Suggestion: identify the disappointments and frustrations your prospective client has with their current or previous providers.  If you can’t do this, especially when trying to unseat an incumbent, maybe now’s the time to qualify out and focus on a better opportunity.  

In bidding, we have the luxury of choosing which elections to contest.

4. Repeating a consistent, single-minded message is not enough

‘Strong and stable’: widely mocked but broadly remembered.   Type just four letters: S-T-R-O into Google and the phrase pops up.  The fact that Labour changed its slogan from ‘standing up for you’ to ‘for the many not the few’ mid-campaign, and that neither was rarely heard, should have spelled disaster for the Corbyn campaign.  Had the Conservative approach been truly strong and stable we’d probably be citing theirs as one of the most effective election campaigns in decades.

Having clear and repeated messages is essential, but they must be real and embedded.

Suggestion: work out your win themes early.  Sure, they can evolve, but it’s too late trying to staple them onto an executive summary if they haven’t been embedded throughout the submission and, critically, every face-to-face engagement.  They’ve got be real, authentic and embedded in your team and your solution.

Yes, it can be hard to find that point of difference, that core proposition, but it doesn’t need to be a hard technical point.  ‘How’ and ‘why’ can be the foundation of a winning bid strategy as much as the ‘what’?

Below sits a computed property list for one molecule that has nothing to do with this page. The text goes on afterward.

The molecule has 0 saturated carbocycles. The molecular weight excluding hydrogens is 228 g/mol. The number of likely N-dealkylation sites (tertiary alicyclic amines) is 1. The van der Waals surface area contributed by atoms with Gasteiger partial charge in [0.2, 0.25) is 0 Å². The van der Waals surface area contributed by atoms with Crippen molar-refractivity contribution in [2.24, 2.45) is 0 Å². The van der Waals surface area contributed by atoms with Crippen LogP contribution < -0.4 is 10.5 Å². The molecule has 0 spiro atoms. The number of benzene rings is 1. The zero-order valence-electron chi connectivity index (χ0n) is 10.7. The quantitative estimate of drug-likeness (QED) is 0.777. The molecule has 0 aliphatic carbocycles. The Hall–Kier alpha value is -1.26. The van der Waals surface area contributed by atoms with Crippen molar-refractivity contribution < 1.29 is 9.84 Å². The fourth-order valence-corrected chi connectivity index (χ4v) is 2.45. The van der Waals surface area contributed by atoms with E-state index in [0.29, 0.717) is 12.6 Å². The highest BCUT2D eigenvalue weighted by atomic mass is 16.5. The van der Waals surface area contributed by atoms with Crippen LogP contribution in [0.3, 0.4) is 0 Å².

5. Tone and values can be your winning differentiator

In this election, the parties offered substantive points of difference and these divergent policies are published so easier to counter.  Perhaps the electorate found Labour’s modest tone of voice more attractive than the more strident, assumptive tone of the Tories.

In bidding, the alternative manifestos are secret and the scope for technical differentiation may be limited.  But just as the political parties ‘feel’ different, tone and values can be your differentiator.

Suggestion: this is not about trotting out your list of company values.  Get someone to observe what makes your team great, their unique way of solving problems, working together and with the client. Then truly capture that spirit on every page as well as in the interview. 

Take a recent and successful bid for the contract to build high-profile London headquarters.  Deploying a consistent voice which authentically reflected the project team, that was evident on every page and in every client meeting (not just the final interview) proved attractive to the occupying client.

 

Yes, the technical solution, team and price need to be about right.  But we also need to take a strategic and campaigning approach to bidding – with a considered proposition, consistent message and authentic tone.  When we do, we tend to win.

The election campaign is now over (though who knows for how long).  While David Dimbleby can catch up on sleep, we can be thinking about the campaign for our next successful bid.

Jonny Sherwin

Jonny Sherwin is managing director of Propozition, helping companies and consortia win bids for major projects.  We help bid teams write clear, persuasive proposal documents and deliver compelling presentations that achieve high evaluation scores.  Over 15 years our client engagements supported £25 billion of work-winning.  Our two-year client win rate is 100%.  www.propozition.com   www.bidwriting.training